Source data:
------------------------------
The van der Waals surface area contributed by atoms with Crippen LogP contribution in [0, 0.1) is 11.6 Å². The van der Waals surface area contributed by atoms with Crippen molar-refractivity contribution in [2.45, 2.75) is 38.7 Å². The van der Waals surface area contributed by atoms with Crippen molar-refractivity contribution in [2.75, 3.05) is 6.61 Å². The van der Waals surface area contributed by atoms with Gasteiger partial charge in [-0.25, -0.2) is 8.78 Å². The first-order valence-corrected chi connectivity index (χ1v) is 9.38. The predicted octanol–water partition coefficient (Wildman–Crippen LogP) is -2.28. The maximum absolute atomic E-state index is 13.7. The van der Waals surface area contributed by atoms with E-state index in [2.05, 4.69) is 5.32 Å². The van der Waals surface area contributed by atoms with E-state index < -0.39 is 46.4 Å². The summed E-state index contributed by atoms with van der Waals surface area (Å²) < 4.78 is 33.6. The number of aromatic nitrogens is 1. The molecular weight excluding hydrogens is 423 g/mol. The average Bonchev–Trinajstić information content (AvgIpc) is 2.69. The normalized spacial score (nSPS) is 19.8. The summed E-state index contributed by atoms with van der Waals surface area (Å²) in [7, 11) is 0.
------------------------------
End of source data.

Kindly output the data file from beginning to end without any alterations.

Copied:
The van der Waals surface area contributed by atoms with Crippen LogP contribution in [0, 0.1) is 11.6 Å². The van der Waals surface area contributed by atoms with Crippen molar-refractivity contribution in [2.45, 2.75) is 38.7 Å². The van der Waals surface area contributed by atoms with Crippen molar-refractivity contribution in [2.75, 3.05) is 6.61 Å². The van der Waals surface area contributed by atoms with Gasteiger partial charge in [-0.25, -0.2) is 8.78 Å². The first-order valence-corrected chi connectivity index (χ1v) is 9.38. The predicted octanol–water partition coefficient (Wildman–Crippen LogP) is -2.28. The maximum absolute atomic E-state index is 13.7. The van der Waals surface area contributed by atoms with E-state index in [2.05, 4.69) is 5.32 Å². The van der Waals surface area contributed by atoms with E-state index < -0.39 is 46.4 Å². The summed E-state index contributed by atoms with van der Waals surface area (Å²) < 4.78 is 33.6. The number of aromatic nitrogens is 1. The molecular weight excluding hydrogens is 423 g/mol. The average Bonchev–Trinajstić information content (AvgIpc) is 2.69. The normalized spacial score (nSPS) is 19.8. The summed E-state index contributed by atoms with van der Waals surface area (Å²) in [7, 11) is 0.